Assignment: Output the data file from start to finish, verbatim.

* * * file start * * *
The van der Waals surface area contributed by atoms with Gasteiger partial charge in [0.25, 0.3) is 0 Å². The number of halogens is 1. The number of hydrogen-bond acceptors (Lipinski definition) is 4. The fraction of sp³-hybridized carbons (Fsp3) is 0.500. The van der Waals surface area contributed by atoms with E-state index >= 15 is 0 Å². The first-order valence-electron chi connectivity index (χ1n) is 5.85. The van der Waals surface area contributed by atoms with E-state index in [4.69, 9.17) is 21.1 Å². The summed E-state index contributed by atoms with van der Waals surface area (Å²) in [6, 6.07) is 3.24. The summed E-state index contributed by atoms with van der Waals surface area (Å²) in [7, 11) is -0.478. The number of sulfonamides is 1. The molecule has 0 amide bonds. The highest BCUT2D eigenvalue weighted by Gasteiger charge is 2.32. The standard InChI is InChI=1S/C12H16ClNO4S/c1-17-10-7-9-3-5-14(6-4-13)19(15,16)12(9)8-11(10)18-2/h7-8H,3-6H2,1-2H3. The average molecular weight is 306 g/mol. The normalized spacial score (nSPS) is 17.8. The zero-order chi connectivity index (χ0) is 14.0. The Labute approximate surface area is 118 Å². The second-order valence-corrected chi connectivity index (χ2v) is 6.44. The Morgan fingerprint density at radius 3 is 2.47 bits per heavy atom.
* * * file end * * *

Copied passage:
The van der Waals surface area contributed by atoms with Gasteiger partial charge in [0.25, 0.3) is 0 Å². The number of halogens is 1. The number of hydrogen-bond acceptors (Lipinski definition) is 4. The fraction of sp³-hybridized carbons (Fsp3) is 0.500. The van der Waals surface area contributed by atoms with E-state index >= 15 is 0 Å². The first-order valence-electron chi connectivity index (χ1n) is 5.85. The van der Waals surface area contributed by atoms with E-state index in [4.69, 9.17) is 21.1 Å². The summed E-state index contributed by atoms with van der Waals surface area (Å²) in [6, 6.07) is 3.24. The summed E-state index contributed by atoms with van der Waals surface area (Å²) in [7, 11) is -0.478. The number of sulfonamides is 1. The molecule has 0 amide bonds. The highest BCUT2D eigenvalue weighted by Gasteiger charge is 2.32. The standard InChI is InChI=1S/C12H16ClNO4S/c1-17-10-7-9-3-5-14(6-4-13)19(15,16)12(9)8-11(10)18-2/h7-8H,3-6H2,1-2H3. The average molecular weight is 306 g/mol. The normalized spacial score (nSPS) is 17.8. The zero-order chi connectivity index (χ0) is 14.0. The Labute approximate surface area is 118 Å². The second-order valence-corrected chi connectivity index (χ2v) is 6.44. The Morgan fingerprint density at radius 3 is 2.47 bits per heavy atom.